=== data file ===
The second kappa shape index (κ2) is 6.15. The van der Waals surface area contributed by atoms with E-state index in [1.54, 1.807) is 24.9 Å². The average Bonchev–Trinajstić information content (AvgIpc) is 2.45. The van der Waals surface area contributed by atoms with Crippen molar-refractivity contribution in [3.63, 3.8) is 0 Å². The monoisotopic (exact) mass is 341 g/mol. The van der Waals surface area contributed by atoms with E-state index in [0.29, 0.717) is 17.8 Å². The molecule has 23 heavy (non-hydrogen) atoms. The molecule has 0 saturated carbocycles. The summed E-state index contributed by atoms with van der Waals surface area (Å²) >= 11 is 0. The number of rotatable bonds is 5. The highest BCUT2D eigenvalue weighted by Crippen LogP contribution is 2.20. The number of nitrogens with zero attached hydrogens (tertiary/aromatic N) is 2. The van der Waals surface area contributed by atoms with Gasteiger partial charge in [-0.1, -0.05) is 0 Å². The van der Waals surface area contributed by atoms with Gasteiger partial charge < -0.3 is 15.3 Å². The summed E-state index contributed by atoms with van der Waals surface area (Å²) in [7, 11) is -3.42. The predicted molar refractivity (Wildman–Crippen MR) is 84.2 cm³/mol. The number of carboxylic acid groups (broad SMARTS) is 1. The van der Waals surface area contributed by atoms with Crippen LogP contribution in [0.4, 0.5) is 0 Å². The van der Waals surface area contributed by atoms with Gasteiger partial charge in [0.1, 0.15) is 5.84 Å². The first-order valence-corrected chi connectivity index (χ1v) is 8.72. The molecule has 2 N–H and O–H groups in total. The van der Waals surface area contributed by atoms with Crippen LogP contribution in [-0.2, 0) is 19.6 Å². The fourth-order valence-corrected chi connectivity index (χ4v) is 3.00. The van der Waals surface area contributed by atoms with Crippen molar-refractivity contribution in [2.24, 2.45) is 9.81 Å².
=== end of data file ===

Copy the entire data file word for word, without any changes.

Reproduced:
The second kappa shape index (κ2) is 6.15. The van der Waals surface area contributed by atoms with E-state index in [1.54, 1.807) is 24.9 Å². The average Bonchev–Trinajstić information content (AvgIpc) is 2.45. The van der Waals surface area contributed by atoms with Crippen molar-refractivity contribution in [3.63, 3.8) is 0 Å². The monoisotopic (exact) mass is 341 g/mol. The van der Waals surface area contributed by atoms with E-state index in [0.29, 0.717) is 17.8 Å². The molecule has 23 heavy (non-hydrogen) atoms. The molecule has 0 saturated carbocycles. The summed E-state index contributed by atoms with van der Waals surface area (Å²) >= 11 is 0. The number of rotatable bonds is 5. The highest BCUT2D eigenvalue weighted by Crippen LogP contribution is 2.20. The number of nitrogens with zero attached hydrogens (tertiary/aromatic N) is 2. The van der Waals surface area contributed by atoms with Gasteiger partial charge in [-0.1, -0.05) is 0 Å². The van der Waals surface area contributed by atoms with Gasteiger partial charge < -0.3 is 15.3 Å². The summed E-state index contributed by atoms with van der Waals surface area (Å²) in [7, 11) is -3.42. The predicted molar refractivity (Wildman–Crippen MR) is 84.2 cm³/mol. The number of carboxylic acid groups (broad SMARTS) is 1. The van der Waals surface area contributed by atoms with Crippen LogP contribution in [0.4, 0.5) is 0 Å². The van der Waals surface area contributed by atoms with Gasteiger partial charge in [0.1, 0.15) is 5.84 Å². The first-order valence-corrected chi connectivity index (χ1v) is 8.72. The molecule has 2 N–H and O–H groups in total. The van der Waals surface area contributed by atoms with Crippen LogP contribution in [-0.2, 0) is 19.6 Å². The fourth-order valence-corrected chi connectivity index (χ4v) is 3.00. The van der Waals surface area contributed by atoms with Crippen molar-refractivity contribution in [2.24, 2.45) is 9.81 Å².